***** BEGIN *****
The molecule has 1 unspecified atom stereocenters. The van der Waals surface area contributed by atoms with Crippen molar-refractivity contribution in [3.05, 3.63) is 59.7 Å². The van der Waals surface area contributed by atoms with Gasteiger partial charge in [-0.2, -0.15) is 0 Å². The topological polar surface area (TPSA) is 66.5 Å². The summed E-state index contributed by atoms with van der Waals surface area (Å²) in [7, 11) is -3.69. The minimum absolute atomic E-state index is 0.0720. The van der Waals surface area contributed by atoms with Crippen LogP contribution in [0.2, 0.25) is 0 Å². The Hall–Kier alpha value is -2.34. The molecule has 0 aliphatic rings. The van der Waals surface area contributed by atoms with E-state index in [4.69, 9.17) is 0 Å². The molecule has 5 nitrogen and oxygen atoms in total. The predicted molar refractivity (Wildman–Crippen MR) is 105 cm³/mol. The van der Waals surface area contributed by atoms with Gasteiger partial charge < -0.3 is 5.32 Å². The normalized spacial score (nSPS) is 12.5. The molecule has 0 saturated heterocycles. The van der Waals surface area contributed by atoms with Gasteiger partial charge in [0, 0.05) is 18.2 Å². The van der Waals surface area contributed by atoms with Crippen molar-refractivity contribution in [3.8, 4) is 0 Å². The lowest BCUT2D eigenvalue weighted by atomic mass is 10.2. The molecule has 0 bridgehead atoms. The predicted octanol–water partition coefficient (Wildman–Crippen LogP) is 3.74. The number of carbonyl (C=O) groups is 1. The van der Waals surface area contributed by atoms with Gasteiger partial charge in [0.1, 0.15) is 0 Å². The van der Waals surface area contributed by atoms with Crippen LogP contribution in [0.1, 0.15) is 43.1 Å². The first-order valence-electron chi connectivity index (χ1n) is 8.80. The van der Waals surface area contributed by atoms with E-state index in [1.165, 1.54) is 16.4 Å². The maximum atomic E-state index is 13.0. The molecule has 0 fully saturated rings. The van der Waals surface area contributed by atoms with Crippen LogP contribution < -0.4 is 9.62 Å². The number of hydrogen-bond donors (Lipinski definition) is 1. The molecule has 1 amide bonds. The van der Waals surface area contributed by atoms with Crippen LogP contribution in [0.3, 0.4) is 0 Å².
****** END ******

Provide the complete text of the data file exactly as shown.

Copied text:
The molecule has 1 unspecified atom stereocenters. The van der Waals surface area contributed by atoms with Crippen molar-refractivity contribution in [3.05, 3.63) is 59.7 Å². The van der Waals surface area contributed by atoms with Gasteiger partial charge in [-0.2, -0.15) is 0 Å². The topological polar surface area (TPSA) is 66.5 Å². The summed E-state index contributed by atoms with van der Waals surface area (Å²) in [7, 11) is -3.69. The minimum absolute atomic E-state index is 0.0720. The van der Waals surface area contributed by atoms with Crippen LogP contribution in [0.2, 0.25) is 0 Å². The Hall–Kier alpha value is -2.34. The molecule has 0 aliphatic rings. The van der Waals surface area contributed by atoms with E-state index in [4.69, 9.17) is 0 Å². The molecule has 5 nitrogen and oxygen atoms in total. The predicted molar refractivity (Wildman–Crippen MR) is 105 cm³/mol. The van der Waals surface area contributed by atoms with Gasteiger partial charge < -0.3 is 5.32 Å². The normalized spacial score (nSPS) is 12.5. The molecule has 0 saturated heterocycles. The van der Waals surface area contributed by atoms with Gasteiger partial charge in [0, 0.05) is 18.2 Å². The van der Waals surface area contributed by atoms with Crippen molar-refractivity contribution in [3.8, 4) is 0 Å². The lowest BCUT2D eigenvalue weighted by atomic mass is 10.2. The molecule has 0 bridgehead atoms. The predicted octanol–water partition coefficient (Wildman–Crippen LogP) is 3.74. The number of carbonyl (C=O) groups is 1. The van der Waals surface area contributed by atoms with Gasteiger partial charge in [0.1, 0.15) is 0 Å². The van der Waals surface area contributed by atoms with Crippen LogP contribution in [0.1, 0.15) is 43.1 Å². The first-order valence-electron chi connectivity index (χ1n) is 8.80. The van der Waals surface area contributed by atoms with E-state index in [1.165, 1.54) is 16.4 Å². The maximum atomic E-state index is 13.0. The molecule has 0 fully saturated rings. The van der Waals surface area contributed by atoms with Crippen LogP contribution < -0.4 is 9.62 Å². The number of hydrogen-bond donors (Lipinski definition) is 1. The molecule has 1 amide bonds. The van der Waals surface area contributed by atoms with Crippen LogP contribution in [0.3, 0.4) is 0 Å².